Of what credit it is I know not, but I remember that Musculus relates, that in the first beginnings of the Church, the right and use of tithes was taken away from the idol-priests, and instated on the Presbyters of the Church. But this is most certain, that the places of payment, and the account of tithes, though in declining times they fell into the power and possession of kings and princes, did at first belong to the priests. For when, in the beginning, the same men were both kings and priests (as Plato reports of the kings of Egypt; and Virgil of Anius-King Anius, king of men, Apollo's priest); the priesthood being afterward, as too hard and troublesome a companion, transferred from themselves to others, they did notwithstanding retain the tithe as a dowry to themselves. But that rather by custom than law, and that a corrupt custom too. For that in the Prophet Samuel' is no description of a good king, but a tyrant: which makes me wonder the more at them, who would have the Levites' table to be part of the king's inheritance; and that kings did part with their own right when tithes were conferred upon the Church. But this falls to the ground by the example of Melchisedek, who surpasseth the antiquity and faith of all histories; who both persons, of king and priest, meeting in him, did not receive tithes by right of his kingdom, but his priesthood.
7 De Plantis 8. sub init.
8 In Gen. c. 14.
91 Sam. viii. 15.
I should offend against the time, and against you, if I should produce any more of these men's trifles in this presence; nor would any pleasure accrue from thence to you, nor advantage to the cause. Nor do I allege any new writers, because they for the most part do rather touch upon some heads, and not apply themselves home and strongly to the cause. Any, even the most learned author, is otherwise to be esteemed of, when he doth but salute a question, and touch it lightly; otherwise, when he takes it to task, and thoroughly discusseth it. And, in truth, if I would never so fain bring them forth, yet the scales would hang even, in suspense. For, to my thinking, Luther, Melancthon, Brentius, would be for us; Calvin, Martyr, Bucer, go another way. Wherefore, I will dismiss and leave you to yourselves. Here shall be an end.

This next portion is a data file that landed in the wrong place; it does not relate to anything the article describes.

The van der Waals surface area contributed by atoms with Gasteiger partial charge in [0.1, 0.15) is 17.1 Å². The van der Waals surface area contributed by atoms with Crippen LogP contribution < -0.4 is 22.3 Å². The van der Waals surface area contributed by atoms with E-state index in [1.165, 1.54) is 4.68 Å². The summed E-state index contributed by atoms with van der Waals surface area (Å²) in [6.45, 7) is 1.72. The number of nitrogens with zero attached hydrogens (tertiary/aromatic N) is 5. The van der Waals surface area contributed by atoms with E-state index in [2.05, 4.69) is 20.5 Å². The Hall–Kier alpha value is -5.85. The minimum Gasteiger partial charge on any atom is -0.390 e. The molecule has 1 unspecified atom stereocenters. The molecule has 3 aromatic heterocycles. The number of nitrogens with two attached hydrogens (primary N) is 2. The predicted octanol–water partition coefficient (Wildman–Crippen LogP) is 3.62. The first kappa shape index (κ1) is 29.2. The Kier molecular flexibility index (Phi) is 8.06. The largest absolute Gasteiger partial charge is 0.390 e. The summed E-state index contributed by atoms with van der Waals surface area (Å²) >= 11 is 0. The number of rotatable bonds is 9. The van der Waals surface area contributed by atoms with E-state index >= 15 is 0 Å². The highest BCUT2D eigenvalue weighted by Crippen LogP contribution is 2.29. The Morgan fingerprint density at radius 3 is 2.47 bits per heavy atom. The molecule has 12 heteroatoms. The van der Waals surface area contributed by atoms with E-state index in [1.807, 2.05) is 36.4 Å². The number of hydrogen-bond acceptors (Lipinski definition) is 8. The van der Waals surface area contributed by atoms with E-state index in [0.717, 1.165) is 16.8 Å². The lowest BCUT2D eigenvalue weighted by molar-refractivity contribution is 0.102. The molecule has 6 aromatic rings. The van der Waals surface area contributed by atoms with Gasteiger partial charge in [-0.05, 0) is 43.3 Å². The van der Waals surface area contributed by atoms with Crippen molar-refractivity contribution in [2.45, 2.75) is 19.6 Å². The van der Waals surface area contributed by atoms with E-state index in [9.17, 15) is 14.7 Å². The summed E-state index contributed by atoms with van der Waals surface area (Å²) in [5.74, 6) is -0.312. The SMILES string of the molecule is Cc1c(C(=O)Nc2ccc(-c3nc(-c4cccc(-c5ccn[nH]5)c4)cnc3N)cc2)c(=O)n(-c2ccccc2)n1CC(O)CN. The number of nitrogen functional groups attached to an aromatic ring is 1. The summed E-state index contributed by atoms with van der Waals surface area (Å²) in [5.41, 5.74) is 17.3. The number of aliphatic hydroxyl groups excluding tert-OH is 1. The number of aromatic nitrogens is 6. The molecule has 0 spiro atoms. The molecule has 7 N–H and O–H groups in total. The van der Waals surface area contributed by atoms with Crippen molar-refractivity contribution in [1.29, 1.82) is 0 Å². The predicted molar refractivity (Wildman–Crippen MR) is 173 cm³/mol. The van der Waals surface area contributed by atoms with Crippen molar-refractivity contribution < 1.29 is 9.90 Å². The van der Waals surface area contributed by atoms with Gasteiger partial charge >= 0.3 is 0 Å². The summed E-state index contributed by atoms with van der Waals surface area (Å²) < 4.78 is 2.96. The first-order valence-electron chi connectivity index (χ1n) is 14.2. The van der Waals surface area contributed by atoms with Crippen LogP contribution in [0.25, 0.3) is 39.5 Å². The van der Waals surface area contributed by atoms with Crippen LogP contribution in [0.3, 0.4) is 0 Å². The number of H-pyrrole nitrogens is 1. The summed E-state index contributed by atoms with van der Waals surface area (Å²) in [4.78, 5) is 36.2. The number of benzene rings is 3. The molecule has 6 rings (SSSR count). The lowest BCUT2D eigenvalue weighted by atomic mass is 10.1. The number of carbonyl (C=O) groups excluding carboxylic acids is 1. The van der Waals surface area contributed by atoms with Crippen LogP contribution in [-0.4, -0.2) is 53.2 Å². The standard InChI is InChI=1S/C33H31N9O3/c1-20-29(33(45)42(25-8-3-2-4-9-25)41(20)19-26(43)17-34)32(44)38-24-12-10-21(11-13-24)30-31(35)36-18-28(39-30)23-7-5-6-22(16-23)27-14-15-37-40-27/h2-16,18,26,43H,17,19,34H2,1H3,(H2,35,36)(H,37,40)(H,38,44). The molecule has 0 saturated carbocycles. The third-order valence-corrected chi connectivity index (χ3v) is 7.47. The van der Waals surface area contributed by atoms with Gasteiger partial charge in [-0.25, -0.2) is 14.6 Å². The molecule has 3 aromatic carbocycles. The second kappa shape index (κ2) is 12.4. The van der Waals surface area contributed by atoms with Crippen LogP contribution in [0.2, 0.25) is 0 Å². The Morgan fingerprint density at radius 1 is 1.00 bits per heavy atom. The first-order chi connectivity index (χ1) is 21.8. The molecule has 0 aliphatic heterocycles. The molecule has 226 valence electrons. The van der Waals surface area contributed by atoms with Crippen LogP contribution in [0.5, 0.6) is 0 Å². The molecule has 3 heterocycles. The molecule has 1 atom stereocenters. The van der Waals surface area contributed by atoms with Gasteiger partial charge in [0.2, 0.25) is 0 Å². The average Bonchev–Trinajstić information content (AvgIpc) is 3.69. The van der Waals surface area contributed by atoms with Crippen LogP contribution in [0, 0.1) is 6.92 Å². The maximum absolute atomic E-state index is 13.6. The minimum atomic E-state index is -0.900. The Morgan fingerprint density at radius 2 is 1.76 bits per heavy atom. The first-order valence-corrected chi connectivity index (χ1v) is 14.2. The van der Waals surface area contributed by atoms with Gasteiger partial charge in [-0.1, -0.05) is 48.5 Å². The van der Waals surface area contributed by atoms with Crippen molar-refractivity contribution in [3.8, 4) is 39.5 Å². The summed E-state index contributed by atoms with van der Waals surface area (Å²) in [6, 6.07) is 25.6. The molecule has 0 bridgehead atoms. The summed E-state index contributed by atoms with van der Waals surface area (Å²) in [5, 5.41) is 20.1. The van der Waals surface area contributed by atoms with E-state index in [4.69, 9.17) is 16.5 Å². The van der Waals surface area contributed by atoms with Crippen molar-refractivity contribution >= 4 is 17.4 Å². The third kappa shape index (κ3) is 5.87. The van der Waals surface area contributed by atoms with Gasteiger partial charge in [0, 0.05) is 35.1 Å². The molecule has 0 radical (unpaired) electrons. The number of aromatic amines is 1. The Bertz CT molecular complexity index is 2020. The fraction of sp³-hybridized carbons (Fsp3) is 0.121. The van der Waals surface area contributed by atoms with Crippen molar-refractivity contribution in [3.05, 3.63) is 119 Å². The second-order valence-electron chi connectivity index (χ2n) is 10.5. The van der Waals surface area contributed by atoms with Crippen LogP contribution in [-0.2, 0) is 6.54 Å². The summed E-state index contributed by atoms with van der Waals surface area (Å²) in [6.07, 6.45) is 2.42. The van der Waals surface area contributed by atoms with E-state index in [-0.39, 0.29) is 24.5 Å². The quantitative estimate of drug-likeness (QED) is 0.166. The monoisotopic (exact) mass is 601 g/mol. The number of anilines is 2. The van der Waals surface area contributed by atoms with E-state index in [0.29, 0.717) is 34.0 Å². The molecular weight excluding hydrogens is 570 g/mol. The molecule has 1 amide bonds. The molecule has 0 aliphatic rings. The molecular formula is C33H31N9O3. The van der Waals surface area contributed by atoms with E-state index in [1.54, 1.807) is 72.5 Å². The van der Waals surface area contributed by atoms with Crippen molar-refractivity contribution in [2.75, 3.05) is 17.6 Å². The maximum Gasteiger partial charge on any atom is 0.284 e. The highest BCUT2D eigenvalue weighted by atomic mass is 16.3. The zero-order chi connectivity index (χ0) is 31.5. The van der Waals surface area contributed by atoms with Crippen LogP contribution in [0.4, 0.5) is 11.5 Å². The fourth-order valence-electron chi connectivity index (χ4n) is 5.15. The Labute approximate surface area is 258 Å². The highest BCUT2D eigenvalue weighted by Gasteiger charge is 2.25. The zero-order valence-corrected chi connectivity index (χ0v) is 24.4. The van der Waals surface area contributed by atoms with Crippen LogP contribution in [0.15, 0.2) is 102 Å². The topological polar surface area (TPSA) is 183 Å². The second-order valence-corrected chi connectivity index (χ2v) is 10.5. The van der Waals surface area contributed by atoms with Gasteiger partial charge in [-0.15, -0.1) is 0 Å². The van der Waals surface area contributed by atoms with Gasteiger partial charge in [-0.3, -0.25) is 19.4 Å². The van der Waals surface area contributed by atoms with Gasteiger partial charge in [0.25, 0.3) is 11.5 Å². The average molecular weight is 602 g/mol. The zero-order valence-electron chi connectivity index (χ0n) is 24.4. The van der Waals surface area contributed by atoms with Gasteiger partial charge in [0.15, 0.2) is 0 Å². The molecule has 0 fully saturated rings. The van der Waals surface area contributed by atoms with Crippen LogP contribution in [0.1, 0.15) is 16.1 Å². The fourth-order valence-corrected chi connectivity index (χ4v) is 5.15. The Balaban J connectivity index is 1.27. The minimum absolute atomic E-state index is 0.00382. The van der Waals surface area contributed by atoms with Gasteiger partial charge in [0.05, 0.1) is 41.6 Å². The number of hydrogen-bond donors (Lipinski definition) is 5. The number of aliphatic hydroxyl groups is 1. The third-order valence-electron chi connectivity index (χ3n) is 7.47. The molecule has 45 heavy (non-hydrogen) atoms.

Two Patriarchs, -as many Prophets,-Christ,-his Apostles,the whole Church,-Fathers,-Councils,-History,-both laws (civil and canon),-Reason,-the imperfect pieces and fragments of the Heathen,-and finally, Experience itself, have brought in their evidence for Tithes. Which if they seem to you to deserve your vote and suffrage, and to have spoken home and good reason, be you, if you please, with me, of the same mind and judgment-That Tithes ought not to be ABROGATED!
[ST. MATT. xxiii. 23. "Wo unto you, Scribes and Pharisees, hypocrites! for ye pay tithe of mint, and anise and cummin, and have omitted the weightier matters of the law, judgment, mercy, and faith; these ought ye to have done, and not to leave the other undone."] This text is not in the Latin copy.
Dec. 15, 1646. Imp. JOHN DOWNAME.
PROSPECTUS OF A PUBLICATION
CATALOGUE OF AUTHORITIES,
ECCLESIASTICAL AND CIVIL,
FROM THE WRITINGS OF THE ANCIENT FATHERS,
FROM THE LAWS OF ENGLAND, AND FROM OTHER SOURCES,
BEARING UNIFORM WITNESS TO THE
SYSTEM OF TITHES,
AS A DIVINE INSTITUTION OF PERPETUAL OBLIGATION:
REV. CHARLES MILLER, M.A.
VICAR OF HARLOW, ESSEX.
"Cum decimas dando et terrena et coelestia possis munera promereri, quare per avaritiam duplici benedictione te fraudas?"-D. AURELII AUGUSTINI Sermo de tempore, ccxix.
"Truth will always support itself by its native vigour; it will never die while heaven and earth last, but be handed down from saint to saint till the end of all things."-CHURCH OF THE FATHERS.
"The general obligation of the Ministers now in power has been declared, by Sir Robert Peel, to maintain, upon their ancient foundations, the institutions of this country in Church and State."-MR. GLADSTONE'S ADDRESS to the Electors of Newark, Sept. 4, 1841.